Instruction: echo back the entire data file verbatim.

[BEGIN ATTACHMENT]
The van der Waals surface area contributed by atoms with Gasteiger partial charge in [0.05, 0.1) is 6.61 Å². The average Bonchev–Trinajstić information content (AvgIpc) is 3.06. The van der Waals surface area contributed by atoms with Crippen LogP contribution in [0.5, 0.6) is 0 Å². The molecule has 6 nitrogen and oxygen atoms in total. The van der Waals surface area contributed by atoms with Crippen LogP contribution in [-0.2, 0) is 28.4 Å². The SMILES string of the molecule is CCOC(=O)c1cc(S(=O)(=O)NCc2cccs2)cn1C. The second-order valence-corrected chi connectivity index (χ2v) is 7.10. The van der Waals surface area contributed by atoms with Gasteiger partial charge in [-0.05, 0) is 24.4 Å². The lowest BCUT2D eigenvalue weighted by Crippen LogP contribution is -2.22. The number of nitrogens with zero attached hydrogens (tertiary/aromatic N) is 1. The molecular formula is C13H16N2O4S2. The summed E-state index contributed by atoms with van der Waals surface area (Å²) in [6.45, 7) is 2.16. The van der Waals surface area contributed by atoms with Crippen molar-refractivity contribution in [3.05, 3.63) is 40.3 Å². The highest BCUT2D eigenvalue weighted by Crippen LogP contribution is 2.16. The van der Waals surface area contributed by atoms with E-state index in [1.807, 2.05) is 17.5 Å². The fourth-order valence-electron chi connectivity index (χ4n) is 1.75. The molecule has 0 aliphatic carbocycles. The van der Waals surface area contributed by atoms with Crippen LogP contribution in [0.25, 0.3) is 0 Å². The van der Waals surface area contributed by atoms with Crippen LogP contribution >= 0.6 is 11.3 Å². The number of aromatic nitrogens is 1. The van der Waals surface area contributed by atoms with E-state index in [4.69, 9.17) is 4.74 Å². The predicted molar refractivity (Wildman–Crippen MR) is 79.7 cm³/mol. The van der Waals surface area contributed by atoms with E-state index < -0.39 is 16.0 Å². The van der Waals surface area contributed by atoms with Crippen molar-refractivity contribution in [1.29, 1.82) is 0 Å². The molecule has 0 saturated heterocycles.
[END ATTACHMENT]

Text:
The van der Waals surface area contributed by atoms with Gasteiger partial charge in [0.05, 0.1) is 6.61 Å². The average Bonchev–Trinajstić information content (AvgIpc) is 3.06. The van der Waals surface area contributed by atoms with Crippen LogP contribution in [0.5, 0.6) is 0 Å². The molecule has 6 nitrogen and oxygen atoms in total. The van der Waals surface area contributed by atoms with Crippen LogP contribution in [-0.2, 0) is 28.4 Å². The SMILES string of the molecule is CCOC(=O)c1cc(S(=O)(=O)NCc2cccs2)cn1C. The second-order valence-corrected chi connectivity index (χ2v) is 7.10. The van der Waals surface area contributed by atoms with Gasteiger partial charge in [-0.05, 0) is 24.4 Å². The lowest BCUT2D eigenvalue weighted by Crippen LogP contribution is -2.22. The number of nitrogens with zero attached hydrogens (tertiary/aromatic N) is 1. The molecular formula is C13H16N2O4S2. The summed E-state index contributed by atoms with van der Waals surface area (Å²) in [6.45, 7) is 2.16. The van der Waals surface area contributed by atoms with Crippen molar-refractivity contribution in [3.05, 3.63) is 40.3 Å². The highest BCUT2D eigenvalue weighted by Crippen LogP contribution is 2.16. The van der Waals surface area contributed by atoms with E-state index in [1.807, 2.05) is 17.5 Å². The fourth-order valence-electron chi connectivity index (χ4n) is 1.75. The molecule has 0 aliphatic carbocycles. The van der Waals surface area contributed by atoms with Crippen LogP contribution in [0.25, 0.3) is 0 Å². The van der Waals surface area contributed by atoms with Crippen LogP contribution >= 0.6 is 11.3 Å². The number of aromatic nitrogens is 1. The van der Waals surface area contributed by atoms with E-state index in [4.69, 9.17) is 4.74 Å². The predicted molar refractivity (Wildman–Crippen MR) is 79.7 cm³/mol. The van der Waals surface area contributed by atoms with E-state index < -0.39 is 16.0 Å². The van der Waals surface area contributed by atoms with Crippen molar-refractivity contribution in [1.29, 1.82) is 0 Å². The molecule has 0 saturated heterocycles.